More rate hikes ahead after GDP’s surprise upside in 2Q


BNM has been relatively early in normalising rates – having hiked rates twice this year already – has given it the space to continue adopting a modest and gradual approach for now, an analyst observed. — AFP photo


KUALA LUMPUR: Two more interest hikes are likely during the Monetary Policy Committee (MPC) meetings in September and November this year after the second quarter (2Q) 2022 stellar gross domestic product (GDP) performance announced recently.

OCBC Bank economist Wellian Wiranto sees a good chance of another 25 basis points (bps) hike in the September MPC meeting, partly because of the incipient price pressures that are starting to show up more concretely.

“Even though there may now be whispers of a ‘fatter’ hike of, say, 50 bps, we continue to attach a low probability to that. The fact that Bank Negara Malaysia (BNM) has been relatively early in normalising rates – having hiked rates twice this year already – has given it the space to continue adopting a modest and gradual approach for now.

“Still, we do see a higher chance of another 25 bps hike in the last meeting of the year in November, which will put the overnight policy rate (OPR) at 2.75 per cent by the end of 2022,” he said in a regional shapshot report.

Wellian added that if core inflation picks up speed to above 3.5 per cent year-on-year (y-o-y) versus the latest 3.0 per cent in June, the likelihood of the November MPC hike will be more crystallised.

BNM governor Tan Sri Nor Shamsiah Mohd Yunus said the Malaysian economy has been absorbing the impact of the OPR hike quite well.

“It is very clear that we are no longer in a crisis,” she said.

“The momentum, in terms of loan repayments, has not been impacted,” she said, referring to the OPR hikes during a joint press conference with Department of Statistics Malaysia on 2Q GDP here today.

Malaysia has increased the OPR twice this year to 2.25 per cent from a low of 1.75 per cent.

As for the GDP, Wellian said the bank had been “too conservative” in its estimation of the underlying strength in the Malaysian economy as 2Q GDP turned out to be 8.9 per cent y-o-y.

The economist said the surge in private consumption was a robust 18.3 per cent versus 5.5 per cent in Q1. The recovery in the labour market over the period has also helped reinforce consumption after the unemployment rate declined further to 3.8 per cent in June versus a high of 4.8 per cent last year.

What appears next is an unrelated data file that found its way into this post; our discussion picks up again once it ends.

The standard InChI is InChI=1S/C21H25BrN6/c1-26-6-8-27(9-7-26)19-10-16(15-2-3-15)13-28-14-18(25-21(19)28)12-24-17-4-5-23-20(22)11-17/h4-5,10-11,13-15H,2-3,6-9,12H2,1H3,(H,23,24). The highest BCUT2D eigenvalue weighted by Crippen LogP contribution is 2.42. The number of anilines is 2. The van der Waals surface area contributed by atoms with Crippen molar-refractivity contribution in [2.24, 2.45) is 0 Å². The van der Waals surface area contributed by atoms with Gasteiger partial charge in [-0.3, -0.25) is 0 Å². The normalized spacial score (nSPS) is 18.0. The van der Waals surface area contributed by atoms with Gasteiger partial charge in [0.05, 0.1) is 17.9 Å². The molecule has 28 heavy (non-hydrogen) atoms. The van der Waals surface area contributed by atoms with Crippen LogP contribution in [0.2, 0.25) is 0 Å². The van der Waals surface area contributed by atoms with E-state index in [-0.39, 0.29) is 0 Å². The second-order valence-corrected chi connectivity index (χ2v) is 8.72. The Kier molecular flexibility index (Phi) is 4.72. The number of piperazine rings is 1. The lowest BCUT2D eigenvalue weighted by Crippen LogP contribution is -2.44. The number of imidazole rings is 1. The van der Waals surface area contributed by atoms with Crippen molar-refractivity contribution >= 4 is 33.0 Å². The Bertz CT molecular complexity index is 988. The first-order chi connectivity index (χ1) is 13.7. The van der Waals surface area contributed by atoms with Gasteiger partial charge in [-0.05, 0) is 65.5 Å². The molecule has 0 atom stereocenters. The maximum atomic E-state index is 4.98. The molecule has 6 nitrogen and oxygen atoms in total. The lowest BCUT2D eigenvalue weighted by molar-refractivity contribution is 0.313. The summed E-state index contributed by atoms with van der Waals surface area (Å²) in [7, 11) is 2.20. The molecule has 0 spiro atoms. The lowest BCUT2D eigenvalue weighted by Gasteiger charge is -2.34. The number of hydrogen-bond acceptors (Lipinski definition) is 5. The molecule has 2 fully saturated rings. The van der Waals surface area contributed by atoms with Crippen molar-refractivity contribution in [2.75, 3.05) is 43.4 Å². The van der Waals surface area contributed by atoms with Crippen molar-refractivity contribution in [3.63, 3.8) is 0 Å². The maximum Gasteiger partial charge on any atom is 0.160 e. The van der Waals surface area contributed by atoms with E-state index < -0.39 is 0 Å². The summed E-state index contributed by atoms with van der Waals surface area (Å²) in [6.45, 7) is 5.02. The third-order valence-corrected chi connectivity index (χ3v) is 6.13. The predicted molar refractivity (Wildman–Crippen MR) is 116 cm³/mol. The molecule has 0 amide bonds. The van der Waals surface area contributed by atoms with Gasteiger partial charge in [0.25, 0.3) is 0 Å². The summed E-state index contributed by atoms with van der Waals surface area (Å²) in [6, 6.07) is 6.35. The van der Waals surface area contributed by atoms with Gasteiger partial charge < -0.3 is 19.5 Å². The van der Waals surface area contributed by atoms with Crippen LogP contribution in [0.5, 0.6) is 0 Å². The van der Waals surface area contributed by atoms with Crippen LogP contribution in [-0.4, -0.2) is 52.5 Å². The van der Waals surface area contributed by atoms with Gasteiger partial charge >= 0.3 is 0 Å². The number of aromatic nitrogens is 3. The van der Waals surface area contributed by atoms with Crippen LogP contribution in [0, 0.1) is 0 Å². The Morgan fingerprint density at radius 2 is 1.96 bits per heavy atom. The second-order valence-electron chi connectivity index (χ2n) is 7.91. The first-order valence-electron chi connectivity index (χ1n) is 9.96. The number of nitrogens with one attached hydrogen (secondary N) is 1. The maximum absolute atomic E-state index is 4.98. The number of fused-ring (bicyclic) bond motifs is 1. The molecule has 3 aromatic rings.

Overall, Wellian said the strength in 2Q should bode well for the underlying health in the economy as the country steps further into the second half of the year, which may look “decidedly less supportive” especially on the external front, possibly crimping exports.

“Still, given the strength in the GDP thus far, we remain comfortable with the full year forecast of 5.7 per cent y-o-y that we had in mind, even as the challenges of the second half of the year may look foreboding,” Wellian added.

MIDF Research, on the other hand, has revised 2022 GDP growth projection higher to 6.6 per cent from six per cent previously as it expects the positive growth momentum to continue in the second half amid the continued pick-up in consumer spending, improved business activities, and even sustained growth in the external demand.

It is, however, “wary of the possible downward risks” from external developments such as a weak Chinese recovery, recession risks, a sharper slowdown in the US and the global economy, the ongoing Ukraine war, escalation of geopolitical tensions, and high inflationary pressures globally from elevated commodity prices,” it said.

Moving forward, MIDF Research said Malaysia’s current account surplus should rebound firmly, driven by steady exports revenue from elevated global commodity prices and firm regional demand.

Malaysia’s current account remained in surplus and increased to RM4.4 billion in 2Q from a nine-year low of RM3.0 billion recorded in 1Q. — Bernama